Ryza if you want something that's more "current-gen"

multijoe
Oct 15, 2007

Good grief, you really are the lowest tier scum in history


Fun Shoe

Thanks for the recommendations, I've gone with Ayesha on account of not wanting to buy a £50 game during the sale lol

cheetah7071
Oct 20, 2010

honk honk





College Slice

My one piece of advice for Ayesha is that if you ever find yourself spinning your wheels without a clear idea of what to do next, just check gamefaqs. The time limit is fairly lenient so you don't need to reference a guide constantly but you do have to be making actual forward progress.

Also, if a map area has any exits, they'll only open up after you do the mini-quests to kill all the enemies and gather from all the gathering points. Those mini-quests aren't just for the points, they're actually important.

Dr. Eldarion
Mar 21, 2001

Deal Dispatcher



Erg posted:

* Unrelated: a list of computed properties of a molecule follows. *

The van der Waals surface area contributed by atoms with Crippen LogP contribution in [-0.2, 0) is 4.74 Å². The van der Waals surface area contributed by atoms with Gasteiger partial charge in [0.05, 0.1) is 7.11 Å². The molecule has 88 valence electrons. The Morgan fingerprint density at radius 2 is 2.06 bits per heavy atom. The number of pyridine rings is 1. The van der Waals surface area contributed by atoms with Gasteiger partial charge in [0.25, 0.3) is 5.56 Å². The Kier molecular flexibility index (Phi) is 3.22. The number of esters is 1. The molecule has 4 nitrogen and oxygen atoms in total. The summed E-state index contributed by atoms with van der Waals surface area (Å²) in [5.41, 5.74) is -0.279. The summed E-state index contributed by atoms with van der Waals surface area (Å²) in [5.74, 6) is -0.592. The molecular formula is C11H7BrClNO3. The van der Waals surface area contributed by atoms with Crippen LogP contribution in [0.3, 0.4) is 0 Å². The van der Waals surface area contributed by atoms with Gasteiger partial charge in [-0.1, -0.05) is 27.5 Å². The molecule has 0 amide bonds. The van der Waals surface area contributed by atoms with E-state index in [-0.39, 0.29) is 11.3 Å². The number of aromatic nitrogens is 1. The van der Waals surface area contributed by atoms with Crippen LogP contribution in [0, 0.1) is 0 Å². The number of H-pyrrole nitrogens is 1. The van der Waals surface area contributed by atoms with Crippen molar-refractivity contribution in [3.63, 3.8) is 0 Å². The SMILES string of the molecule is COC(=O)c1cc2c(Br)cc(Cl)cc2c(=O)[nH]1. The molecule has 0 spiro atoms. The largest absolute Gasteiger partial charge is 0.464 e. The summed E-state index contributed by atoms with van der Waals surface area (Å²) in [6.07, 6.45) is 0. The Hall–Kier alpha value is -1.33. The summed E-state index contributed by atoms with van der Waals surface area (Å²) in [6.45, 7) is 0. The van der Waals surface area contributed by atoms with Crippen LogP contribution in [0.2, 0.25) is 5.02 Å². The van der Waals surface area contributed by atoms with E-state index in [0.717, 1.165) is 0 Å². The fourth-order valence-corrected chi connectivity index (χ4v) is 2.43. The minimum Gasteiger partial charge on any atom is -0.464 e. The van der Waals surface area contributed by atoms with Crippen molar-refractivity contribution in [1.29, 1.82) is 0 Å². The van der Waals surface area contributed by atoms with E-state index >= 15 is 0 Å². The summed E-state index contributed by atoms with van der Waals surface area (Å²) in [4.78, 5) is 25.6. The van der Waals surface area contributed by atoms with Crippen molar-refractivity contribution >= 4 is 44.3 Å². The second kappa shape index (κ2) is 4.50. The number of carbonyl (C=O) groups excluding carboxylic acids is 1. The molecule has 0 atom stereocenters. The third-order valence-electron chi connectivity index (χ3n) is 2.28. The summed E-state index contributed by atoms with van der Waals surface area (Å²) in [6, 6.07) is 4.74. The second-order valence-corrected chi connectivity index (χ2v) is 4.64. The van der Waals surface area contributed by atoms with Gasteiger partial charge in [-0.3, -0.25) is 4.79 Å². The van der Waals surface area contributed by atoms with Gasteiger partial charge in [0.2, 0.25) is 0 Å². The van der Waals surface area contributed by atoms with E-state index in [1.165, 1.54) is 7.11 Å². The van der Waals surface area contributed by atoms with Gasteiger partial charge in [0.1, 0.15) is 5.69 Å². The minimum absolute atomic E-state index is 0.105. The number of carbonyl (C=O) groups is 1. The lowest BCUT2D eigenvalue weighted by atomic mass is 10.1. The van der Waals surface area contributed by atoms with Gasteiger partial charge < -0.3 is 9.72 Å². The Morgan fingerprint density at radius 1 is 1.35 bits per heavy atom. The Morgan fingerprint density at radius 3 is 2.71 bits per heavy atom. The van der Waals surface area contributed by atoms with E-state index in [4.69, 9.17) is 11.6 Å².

Remembered recently how good I thought the Titles system and Lillium Orb were in Tales games and now I'm trying to figure out how to recapture that high of "skill tree-ish system that makes my lizard brain light up"

I know I'm like a month late to this, but if you want an expansive skill tree oh boy do I have one for you: Path of Exile.

Zereth
Jul 8, 2003




Good luck not loving it up if you're not following a canned build, though.

punk rebel ecks
Dec 11, 2010

I will NEVER become THE PIRATE KING!!! I am just a lazy, hypocritical idiot.


Man, I'm playing Final Fantasy VI and am surprised by how well it holds up. The pacing, writing, and the combat system are very well done even by today's standards. My only complaint is that due to so many characters and that the game isn't super long, it's more difficult to develop a bond with most of them.

baram.
Oct 23, 2007

smooth.



Grimey Drawer

were the xillias the only ones with a skill tree? i never played them but maybe i should. at least the first one.

Sakurazuka
Jan 24, 2004

NANI?



Hearts R had a similar system as well

Both Xillias are good but do not play them one after another

DrManiac
Feb 29, 2012